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Cites 2 docs
Section 257 in The Code Of Criminal Procedure, 1973
Potaraju Venkata Reddy vs Emperor on 15 March, 1912

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Orissa High Court
Ramkrishna Gochhikar And Anr. vs Gadhadhar Pujapanda on 23 December, 1965
Equivalent citations: AIR 1966 Ori 195, 1966 CriLJ 1173
Author: R Das
Bench: R Das

ORDER R.K. Das, J.

1. The accused persons are the petitioners The revision arises under the following circumstances.

2. A complaint was filed on 11-11-1963 under Ss 323 and 123/34 I. P. C. Cognizance was taken on the same date, and the ease was posted to 16-12-1963 for appearance of the accused Some of the prosecution witnesses were examined and cross-examined before charge on 5-5-1964 and 5-0-1904. A charge was framed on 22-11-1964 (Sic) On 12-9-64 the prosecution witnesses were cross-examined after charge. On 24-11-64 the doctor was examined, cross-examined and discharged On 11-12-64 the accused was examined under Section 342 and 31-12-64 was fixed for the defence In the meanwhile on 21 12-64 the petitioners filed an application under Section 257. Cr P C. for summoning the prosecution witnesses for further cross-examination and the Magistrate directed the petition to he put up on 4-1-65 for consideration On that day he allowed the petition of the accused and directed the prosecution witnesses to he summoned for cross-examination on 27-1-65, and the accused persons were directed to deposit the cost of the witnesses As against this order, the complainant filed a revision petition (Cr. Revision No 4/65) before the Additional District Magistrate, Puri. The additional District Magistrate (Judicial), Puri, after hearing the learned counsel for the parties disposed of the application saying:

"As I find the petition of the accused dated 21-12-64 is to examine the prosecution witnesses as defence witnesses for which there can be no objection The record is sent back for examining the prosecution witnesses as defence witnesses to which the learned lawyer for the opposite party Sri G.K. Misra has no objection."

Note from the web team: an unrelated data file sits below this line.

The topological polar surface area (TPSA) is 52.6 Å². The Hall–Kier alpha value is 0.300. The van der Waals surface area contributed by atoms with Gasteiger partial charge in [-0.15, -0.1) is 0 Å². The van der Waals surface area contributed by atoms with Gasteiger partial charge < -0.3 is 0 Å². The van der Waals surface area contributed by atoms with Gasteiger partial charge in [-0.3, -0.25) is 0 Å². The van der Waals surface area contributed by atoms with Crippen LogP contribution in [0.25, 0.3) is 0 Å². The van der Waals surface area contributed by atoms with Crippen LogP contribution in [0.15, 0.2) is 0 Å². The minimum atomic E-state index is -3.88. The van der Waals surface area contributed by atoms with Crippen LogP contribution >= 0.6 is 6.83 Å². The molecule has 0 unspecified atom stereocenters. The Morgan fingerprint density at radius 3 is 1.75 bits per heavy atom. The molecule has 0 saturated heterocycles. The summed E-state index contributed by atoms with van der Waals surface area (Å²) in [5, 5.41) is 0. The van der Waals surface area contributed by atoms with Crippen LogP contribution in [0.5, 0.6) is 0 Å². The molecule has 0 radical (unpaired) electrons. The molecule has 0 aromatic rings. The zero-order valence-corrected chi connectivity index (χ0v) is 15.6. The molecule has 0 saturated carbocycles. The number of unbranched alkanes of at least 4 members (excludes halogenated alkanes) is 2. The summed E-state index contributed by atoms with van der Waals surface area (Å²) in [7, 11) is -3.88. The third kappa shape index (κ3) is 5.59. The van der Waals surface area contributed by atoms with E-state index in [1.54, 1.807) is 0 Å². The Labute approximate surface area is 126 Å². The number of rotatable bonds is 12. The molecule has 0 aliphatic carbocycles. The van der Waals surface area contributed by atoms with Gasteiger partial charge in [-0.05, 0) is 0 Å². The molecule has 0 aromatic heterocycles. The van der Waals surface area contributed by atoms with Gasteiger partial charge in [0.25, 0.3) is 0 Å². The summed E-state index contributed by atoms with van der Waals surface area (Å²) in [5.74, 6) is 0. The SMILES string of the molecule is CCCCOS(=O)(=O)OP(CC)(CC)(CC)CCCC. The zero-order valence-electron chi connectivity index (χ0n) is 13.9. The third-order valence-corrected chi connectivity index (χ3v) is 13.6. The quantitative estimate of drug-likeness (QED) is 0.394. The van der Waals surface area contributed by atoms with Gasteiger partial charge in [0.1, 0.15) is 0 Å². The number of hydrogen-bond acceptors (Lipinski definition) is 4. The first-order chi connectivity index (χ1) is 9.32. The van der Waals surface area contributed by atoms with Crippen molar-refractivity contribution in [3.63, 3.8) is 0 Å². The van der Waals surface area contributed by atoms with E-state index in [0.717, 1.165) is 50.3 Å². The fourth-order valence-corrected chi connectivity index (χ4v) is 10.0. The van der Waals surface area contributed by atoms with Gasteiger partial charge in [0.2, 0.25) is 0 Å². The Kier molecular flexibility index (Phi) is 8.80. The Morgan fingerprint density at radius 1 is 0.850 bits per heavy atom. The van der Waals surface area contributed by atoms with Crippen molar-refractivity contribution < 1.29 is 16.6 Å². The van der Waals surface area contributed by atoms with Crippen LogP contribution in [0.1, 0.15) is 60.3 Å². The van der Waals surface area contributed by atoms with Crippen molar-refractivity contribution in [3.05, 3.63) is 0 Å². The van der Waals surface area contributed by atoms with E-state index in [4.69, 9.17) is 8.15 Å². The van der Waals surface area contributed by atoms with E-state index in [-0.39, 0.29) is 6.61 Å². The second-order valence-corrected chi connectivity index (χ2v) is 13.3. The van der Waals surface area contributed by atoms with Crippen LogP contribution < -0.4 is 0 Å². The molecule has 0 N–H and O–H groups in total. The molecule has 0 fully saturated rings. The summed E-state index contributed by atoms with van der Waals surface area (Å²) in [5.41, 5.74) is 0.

The trial Court was not in a position to understand the implication of the order of the Addl. District Magistrate as to what he meant by saving that the prosecution witnesses be examined as defence witnesses and he sought for clarification of the said order as appears from the order-sheet dated 22-2-65 and letter No. 95 d/ 5-2-65 addressed to the Additional District Magistrate The Additional Dist. Magistrate in his reply said that the Magistrate may proceed according to law and no further instructions can be given by his court. On 23-3-65 the accused persons again represented to the Court that in view of the previous order of the Magistrate allowing their petition under Section 257, the witnesses should be summoned as prosecution witnesses and not as defence witnesses. The Magistrate rejected the prayer of the accused to summon the witnesses as prosecution witnesses, obviously because the learned counsel for the accused conceded before the Additional District Magistrate that those witnesses will be examined as defence witnesses and that in the petition dated 21-11-64 the accused wanted to examine the prosecution witnesses as defence witnesses The accused persons refused to examine the prosecution witnesses as defence witnesses The Court fixed 3-4-65 for defence. On 3-4-65 the accused filed a petition praying for time if being a stay order from the High Court. The Court gave time till 20-4-65. On 20-4 65 another petition was filed saying that the revision has been admitted in the High Court and the slay order was expected to be received within a few days The Court again adjourned the ease to 30-4-65 and as no such stav order was received, he fixed 11-5-65 for defence On that day. the defence lawyer filed a petition praying for time to examine witnesses. The Court fixed 26-5-65 for defence saying that no further time will be allowed. On 26-5-65 the defence instead of examining any witness, filed a petition for time saying that they want to transfer the case to some other court. The Court granted an adjournment till 15-6-65. On 15-6-65 the Sub Divisional Magistrate withdrew the case to his own file As no defence witnesses were there, he closed the case and fixed 22-6-65 for argument. The accused persons again filed a petition before him to cross-examine the prosecution witnesses under Section 257, Cr. P. C. The learned Magistrate rejected the petition. Hence this revision by the accused persons.